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interpretation being inconsistent both of the creation and the design of the under confideration, but to the new gospel inflitution.

The concluding discourse is entitled in judging of revealed doctrines, applied trine of the church of England concern tains many fenfible and judicious refle the Author entered not on this subject y sidered the state of the trinitarian contre ing observed the necesity of resting the doctrines relating thereto, on a differen ye: ben done.

He ngages solely in defence of the on this article, without considering hin for the expressions in which they are cloa a question which may very naturally be a rule then thall we come at the true sen head, if her expreslions are liable to be swers, By the same rule that we shoul of ar y difpurci paffage of scripture; tha words in considence with the general to of her liturgs, as well as articles. For ceptation of her expressions makes her contradictory to herself, that must be what the means not to affirm.- - A prudent Vindicator, I cannot proceed w gret I fecl on reviewing the several defe by the most eniinent divines of our chur to have expended their ingenious labou terms and expressions in which this doctrin the compiler of the creed commonly o Athanafius, too much to the neglect of itself on the plain and undoubted principles Hence has arisen that mutual contrad among themselves, so much to the disgra the doctrine of the trinity ; but, howeve their common opponents, wbo are not vantage of them, but to ufe it also against triumph in it, as if they had gained church. But they have gained none her remains entire ; and though the fences ra and fallible men, jealous of the leaft inno through, it is, for all that, perfectly saf by the strength of the Almighty, in proc defended on the general principles of the will be found to be perfectly confiftent wit

Handsomely said, we must allow, of the church of England, and perhaps justly observed ! But would the Doctor have exceeded the bounds of discretion in acknowledging the expediency of a reformation in point of expreffon at least ?" fince the confesied obfcurity of the terms now in use can serve but to these two bad purposes, to encourage opposition to her doctrines from her illwithers, and to encrease the danger, or perpetuate the disgrace, wbich is already brought upon her from the miftaken notions of thofe who are zealously affected towards her.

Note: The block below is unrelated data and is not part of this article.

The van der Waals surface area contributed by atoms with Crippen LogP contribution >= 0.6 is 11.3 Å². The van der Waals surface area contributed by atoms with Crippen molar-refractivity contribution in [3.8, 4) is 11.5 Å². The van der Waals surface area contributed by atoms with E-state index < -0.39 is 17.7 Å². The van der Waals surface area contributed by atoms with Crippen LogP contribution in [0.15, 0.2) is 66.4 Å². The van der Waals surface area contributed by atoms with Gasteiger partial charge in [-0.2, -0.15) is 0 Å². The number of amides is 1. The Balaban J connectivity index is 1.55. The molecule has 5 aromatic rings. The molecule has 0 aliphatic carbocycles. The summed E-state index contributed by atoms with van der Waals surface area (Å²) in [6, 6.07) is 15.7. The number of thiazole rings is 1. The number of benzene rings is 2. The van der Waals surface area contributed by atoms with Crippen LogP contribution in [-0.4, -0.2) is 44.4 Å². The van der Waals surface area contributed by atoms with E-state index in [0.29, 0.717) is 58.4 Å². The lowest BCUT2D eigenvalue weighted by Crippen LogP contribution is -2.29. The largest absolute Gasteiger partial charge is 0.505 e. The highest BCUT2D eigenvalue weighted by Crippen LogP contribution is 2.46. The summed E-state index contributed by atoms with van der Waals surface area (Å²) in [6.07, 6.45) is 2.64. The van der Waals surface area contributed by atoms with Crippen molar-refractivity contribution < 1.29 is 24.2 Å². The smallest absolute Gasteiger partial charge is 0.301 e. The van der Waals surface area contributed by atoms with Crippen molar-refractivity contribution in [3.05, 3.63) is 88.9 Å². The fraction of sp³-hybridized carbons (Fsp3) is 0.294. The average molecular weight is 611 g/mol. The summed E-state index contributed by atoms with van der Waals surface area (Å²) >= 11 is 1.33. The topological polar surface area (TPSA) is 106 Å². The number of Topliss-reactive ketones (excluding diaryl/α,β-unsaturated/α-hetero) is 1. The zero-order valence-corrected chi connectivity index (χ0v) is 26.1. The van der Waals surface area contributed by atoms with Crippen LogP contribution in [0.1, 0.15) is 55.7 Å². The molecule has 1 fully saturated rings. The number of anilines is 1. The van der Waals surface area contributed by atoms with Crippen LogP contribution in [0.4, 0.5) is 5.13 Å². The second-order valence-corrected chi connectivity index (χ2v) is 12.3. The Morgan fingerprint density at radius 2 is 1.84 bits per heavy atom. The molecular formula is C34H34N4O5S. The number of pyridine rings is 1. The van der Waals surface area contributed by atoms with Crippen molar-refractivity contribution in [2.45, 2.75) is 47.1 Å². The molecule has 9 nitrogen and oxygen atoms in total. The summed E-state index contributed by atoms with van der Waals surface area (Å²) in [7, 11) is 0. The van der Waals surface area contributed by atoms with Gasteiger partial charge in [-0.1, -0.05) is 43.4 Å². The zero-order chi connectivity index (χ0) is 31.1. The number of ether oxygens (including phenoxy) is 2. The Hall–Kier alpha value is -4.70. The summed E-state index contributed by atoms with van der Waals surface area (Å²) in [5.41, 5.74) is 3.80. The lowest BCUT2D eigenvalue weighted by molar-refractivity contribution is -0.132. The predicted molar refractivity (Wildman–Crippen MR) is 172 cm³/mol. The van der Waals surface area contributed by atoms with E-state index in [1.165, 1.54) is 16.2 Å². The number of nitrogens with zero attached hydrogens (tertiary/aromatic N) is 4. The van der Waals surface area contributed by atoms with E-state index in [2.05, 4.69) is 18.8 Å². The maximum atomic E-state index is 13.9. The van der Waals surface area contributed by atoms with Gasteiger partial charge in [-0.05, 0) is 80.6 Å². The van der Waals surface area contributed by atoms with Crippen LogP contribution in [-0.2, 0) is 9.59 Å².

The two tracts annexed to the work we have been reviewing, relate to the doctrine of an intermediate state, and are infcribed to the Rev. Dr. Law, Mafter of Peterhouse, Cambridge. The former of them was originally published in a Letter * to the Monthly Reviewers; and contained remarks on the fift' of Mr.. Steffe's letters on that subject. It appears now with several additions, occafioned by fome strictures we thought it not impertinent, at that time, to make upon them: how far they were proper, we leave the learned to judge, after alluring Dr. Dawlon, that as we received his remarks, at first, with great pleasure t, so we are now far from being disobliged by his additional obfervations on us.

The latter tract was originally published (fays the Author)ia, the Grand Magazine for April 1758 1, in answer to Mr. Steffe's Brief Defence. In both these critical pieces the Dr. avoids taking either fide of the question concerning the state of the foul after death; confining himself to the confideration of what Mr. Steffe advances from scripture, and fhewing the insufficiency of the four texts produced by him to prove the doctrine of an intermediate state. In this he hath acted a prudent part, as things go. The clamour against Dr. Law's Appendix is well known; and the spirited writer of an historical view of this controversy has lately informed the world, that a very learned and candiá

• See Monthly Review for May 1757.

+ The agthor of An Historical View of the Controverly concerning an Intermediate State, fpeaking of Mr. Steffe, fays, • Remarkable iť is, that the very man who had put the cause upon the determination of scripture alone, finding there was no managing Dr. Law's Appendix, or an acute and ingenious tract in the Monthly Review, which had taken him to talk, this very man did not scruple to call to his aid Pythagoras, Homer, &c. though, to save appearances, it was under the pretence of making them interpreters to Mofes, Solomon, &c. What the success was of this expedient may possibly appear upon some other occasion.' Hence we conjecture this Author had not seen Dr. Dawson's second reply to Mr. Steffe. It was indeed presented to us; but having a great number of articles as that time upon our hands, we could not give it a place in pur Review: it, therefore, appeared in the Grand Magazine, * The Author is mistaken.; it was May 1758.